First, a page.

Notary Public


The practice of a notary public dates back to ancient Roman times when few people learned to read and write. A "notarius" was appointed as a public official to create written documents of agreement or wills and to hold them for safekeeping.

Wax seals with individualized engravings or symbols were used as signatures at the end of written agreements. In later centuries, ribbons were woven into holes placed in the margin of multiple page documents to tie the pages together. Wax seals were placed over the knots to ensure no pages were added nor removed. This was the birth of the notary seal and certificate.

In Colonial America, persons of high moral character were appointed as public notaries to certify and keep documents safe.

It is remarkable that in our age of sophisticated technology, the notary practice still includes the use of a seal and signature of the notary. Little has changed over the centuries. Perhaps it evidences the high level of security proper notarizations provide.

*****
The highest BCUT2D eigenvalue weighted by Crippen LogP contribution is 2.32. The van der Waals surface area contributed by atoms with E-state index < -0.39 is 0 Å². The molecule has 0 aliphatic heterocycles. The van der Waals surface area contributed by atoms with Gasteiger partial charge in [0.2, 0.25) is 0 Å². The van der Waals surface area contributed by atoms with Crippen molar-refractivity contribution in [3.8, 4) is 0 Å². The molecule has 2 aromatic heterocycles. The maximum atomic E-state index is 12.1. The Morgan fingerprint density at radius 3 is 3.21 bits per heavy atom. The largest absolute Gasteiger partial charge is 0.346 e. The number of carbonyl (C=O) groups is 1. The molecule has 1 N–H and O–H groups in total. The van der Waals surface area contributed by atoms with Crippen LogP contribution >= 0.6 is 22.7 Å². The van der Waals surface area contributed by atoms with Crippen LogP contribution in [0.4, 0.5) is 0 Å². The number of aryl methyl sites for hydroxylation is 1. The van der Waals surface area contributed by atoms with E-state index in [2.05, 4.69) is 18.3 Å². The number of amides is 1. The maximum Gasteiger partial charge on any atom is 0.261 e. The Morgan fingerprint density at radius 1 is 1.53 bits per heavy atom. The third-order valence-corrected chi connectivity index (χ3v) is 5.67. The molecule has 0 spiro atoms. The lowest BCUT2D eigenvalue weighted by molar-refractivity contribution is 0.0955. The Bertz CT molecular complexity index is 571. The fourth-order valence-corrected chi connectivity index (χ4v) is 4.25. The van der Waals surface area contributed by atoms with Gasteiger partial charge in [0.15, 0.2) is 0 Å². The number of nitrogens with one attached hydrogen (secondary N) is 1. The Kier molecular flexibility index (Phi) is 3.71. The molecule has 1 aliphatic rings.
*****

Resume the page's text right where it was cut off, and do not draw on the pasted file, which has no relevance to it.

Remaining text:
Every day millions of documents are prepared, signed and submitted for processing or filing for countless transactions: real estate deeds, automobile titles, loan applications, buy/sell agreements, applications for visas or college admission, credit applications, business licenses, service contracts and thousands more. Billions of dollars are at stake in these transactions. Reliance on signatures poses growing risks and the incidence of fraud by forgery or false identification continues to increase in our country. Proof of authenticity of signatures on business or legal records is increasingly important for protection against fraud.

Notarization of signatures is often essential to the "due diligence" and "standard of care" of the parties to ensure the integrity of the documents. By law, numerous transactions require notarized signatures.